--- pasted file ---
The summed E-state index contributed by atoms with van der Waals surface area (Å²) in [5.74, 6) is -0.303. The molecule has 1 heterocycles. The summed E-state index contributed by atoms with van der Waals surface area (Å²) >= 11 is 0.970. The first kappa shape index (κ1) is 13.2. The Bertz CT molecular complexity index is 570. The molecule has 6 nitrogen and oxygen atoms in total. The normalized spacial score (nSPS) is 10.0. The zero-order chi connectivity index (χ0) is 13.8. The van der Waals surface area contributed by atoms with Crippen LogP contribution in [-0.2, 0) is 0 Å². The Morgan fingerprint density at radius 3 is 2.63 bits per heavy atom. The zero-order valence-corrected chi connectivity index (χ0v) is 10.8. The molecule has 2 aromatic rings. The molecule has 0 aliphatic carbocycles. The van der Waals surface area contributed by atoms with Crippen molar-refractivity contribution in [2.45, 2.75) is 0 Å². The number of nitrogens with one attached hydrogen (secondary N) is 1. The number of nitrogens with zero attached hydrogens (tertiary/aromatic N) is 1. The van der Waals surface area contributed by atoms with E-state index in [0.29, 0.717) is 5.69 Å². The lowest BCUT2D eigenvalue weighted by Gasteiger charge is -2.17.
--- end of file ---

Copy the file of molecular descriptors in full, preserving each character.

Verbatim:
The summed E-state index contributed by atoms with van der Waals surface area (Å²) in [5.74, 6) is -0.303. The molecule has 1 heterocycles. The summed E-state index contributed by atoms with van der Waals surface area (Å²) >= 11 is 0.970. The first kappa shape index (κ1) is 13.2. The Bertz CT molecular complexity index is 570. The molecule has 6 nitrogen and oxygen atoms in total. The normalized spacial score (nSPS) is 10.0. The zero-order chi connectivity index (χ0) is 13.8. The van der Waals surface area contributed by atoms with Crippen LogP contribution in [-0.2, 0) is 0 Å². The Morgan fingerprint density at radius 3 is 2.63 bits per heavy atom. The zero-order valence-corrected chi connectivity index (χ0v) is 10.8. The molecule has 2 aromatic rings. The molecule has 0 aliphatic carbocycles. The van der Waals surface area contributed by atoms with Crippen molar-refractivity contribution in [2.45, 2.75) is 0 Å². The number of nitrogens with one attached hydrogen (secondary N) is 1. The number of nitrogens with zero attached hydrogens (tertiary/aromatic N) is 1. The van der Waals surface area contributed by atoms with E-state index in [0.29, 0.717) is 5.69 Å². The lowest BCUT2D eigenvalue weighted by Gasteiger charge is -2.17.